Sunday, July 6


THERE HE GOES, merrily, up and down the palindromes. He takes his cart along the route and protests to none nor speaks to strangers but pauses for a chat with those he recognises from day after day. His cart rackets along the pavement. It is summer and he is sitting face-to-face with the sun. It is better in the summer, he thinks, because it is dry and the litter doesn’t stick to the floor and can be swept up easily. He stands out against the scenery in his high-vis’ overalls, stark fluorescent yellow reflecting the sun as instructed. There is no rain to stick the litter to the floor; in the litter are things he sees not in winter but only in summer. He sees the litter and knows the season. People drop the same amount of litter in winter and summer.
It is the late afternoon.
Slowly the sun is going down and the heat is getting over its own intensity. Bow Rd is all packed with cars fleeing the city at a sluggish pace, one bonnet shining against the kissing lips of a shining bumper.
He stops to take in a young lady walking past who, in the carelessness of July, has forgone her bra and allowed her back, exposed by a gentle black dress, to capture the sun with melanin and stirring melatonin and there bake the muscles of shoulder and flank, fluctuating in the cycle of her stride and fluttering the side of breast against the shutter of her arm.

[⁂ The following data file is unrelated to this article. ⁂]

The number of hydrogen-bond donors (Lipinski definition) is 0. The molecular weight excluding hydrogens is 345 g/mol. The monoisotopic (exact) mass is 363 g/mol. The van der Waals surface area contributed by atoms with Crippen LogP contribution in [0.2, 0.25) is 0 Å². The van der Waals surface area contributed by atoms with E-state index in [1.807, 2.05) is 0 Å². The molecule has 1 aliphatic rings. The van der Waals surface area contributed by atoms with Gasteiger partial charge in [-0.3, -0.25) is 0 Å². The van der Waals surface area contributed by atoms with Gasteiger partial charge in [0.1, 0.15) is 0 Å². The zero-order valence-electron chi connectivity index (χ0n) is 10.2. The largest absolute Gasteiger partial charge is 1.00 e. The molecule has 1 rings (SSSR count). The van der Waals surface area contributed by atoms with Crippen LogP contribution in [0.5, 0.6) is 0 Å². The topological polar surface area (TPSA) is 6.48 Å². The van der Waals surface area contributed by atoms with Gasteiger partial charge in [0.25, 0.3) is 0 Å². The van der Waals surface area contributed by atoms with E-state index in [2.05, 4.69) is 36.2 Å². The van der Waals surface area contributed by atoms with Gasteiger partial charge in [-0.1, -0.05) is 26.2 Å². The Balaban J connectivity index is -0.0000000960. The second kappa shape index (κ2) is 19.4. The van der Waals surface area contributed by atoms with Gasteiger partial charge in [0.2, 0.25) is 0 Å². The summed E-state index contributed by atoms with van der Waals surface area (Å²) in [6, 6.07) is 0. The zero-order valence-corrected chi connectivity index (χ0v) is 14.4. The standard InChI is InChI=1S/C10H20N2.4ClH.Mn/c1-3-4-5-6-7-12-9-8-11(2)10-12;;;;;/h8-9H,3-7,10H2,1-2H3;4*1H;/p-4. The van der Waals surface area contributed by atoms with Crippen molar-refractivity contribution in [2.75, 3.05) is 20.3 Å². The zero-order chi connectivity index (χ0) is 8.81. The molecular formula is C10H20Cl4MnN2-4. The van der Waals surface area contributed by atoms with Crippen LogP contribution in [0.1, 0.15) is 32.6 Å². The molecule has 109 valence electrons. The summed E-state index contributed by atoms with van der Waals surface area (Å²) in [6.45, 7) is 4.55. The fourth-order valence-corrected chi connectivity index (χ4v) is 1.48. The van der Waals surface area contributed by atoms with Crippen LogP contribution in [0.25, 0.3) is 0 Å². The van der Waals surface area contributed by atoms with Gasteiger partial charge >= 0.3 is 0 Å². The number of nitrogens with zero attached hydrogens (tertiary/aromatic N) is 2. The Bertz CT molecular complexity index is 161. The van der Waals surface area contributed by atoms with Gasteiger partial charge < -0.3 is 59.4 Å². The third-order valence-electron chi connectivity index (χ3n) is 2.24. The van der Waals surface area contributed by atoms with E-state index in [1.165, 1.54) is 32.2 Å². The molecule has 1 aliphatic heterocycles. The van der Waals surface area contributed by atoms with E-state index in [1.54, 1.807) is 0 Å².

A pub has its doors open and chatter coming from within. Somewhere inside the layer upon layer of sound – city sound coming from city everywhere! – is the commentary of a football match. He leaves his cart beside the road, beside a bin he was about to empty (a black binbag flying out as a wing in the motor wind), and heads into the pub whose name is only a sign hung above and the rendezvous of many.
In the top corner is fixed a television set. He stops to watch, looking up. His tight neck pulls his jaw open. Not many other people in the pub are watching the football because there is not much outside of their gossip that they are prone to care about. Condensation leaves perfect circles on the wood. He watches the footballers on the screen and marvels. He wishes he didn’t have to work so that he could watch the footballers all day. He is laughing and smiling at the screen.
Through the open door, where his cart is still within sight, a cool breeze pours upon the punters. It is one-nil. He stands there for a minute or two. No one offers him a drink, nor do they disturb him. He is in no one’s way. Up there, diagonally, the football is being played; thousands of miles away in a country he hasn’t been to the sun is beaming and being carved circular by the stadium’s roof. The players play on. He feels his perspiration cool sticky to his clothes. It is only a break, a recess, a sin toward his boss, the state, and none object. He finally scratches his head of a trickling bead. There is still work to do on the route.

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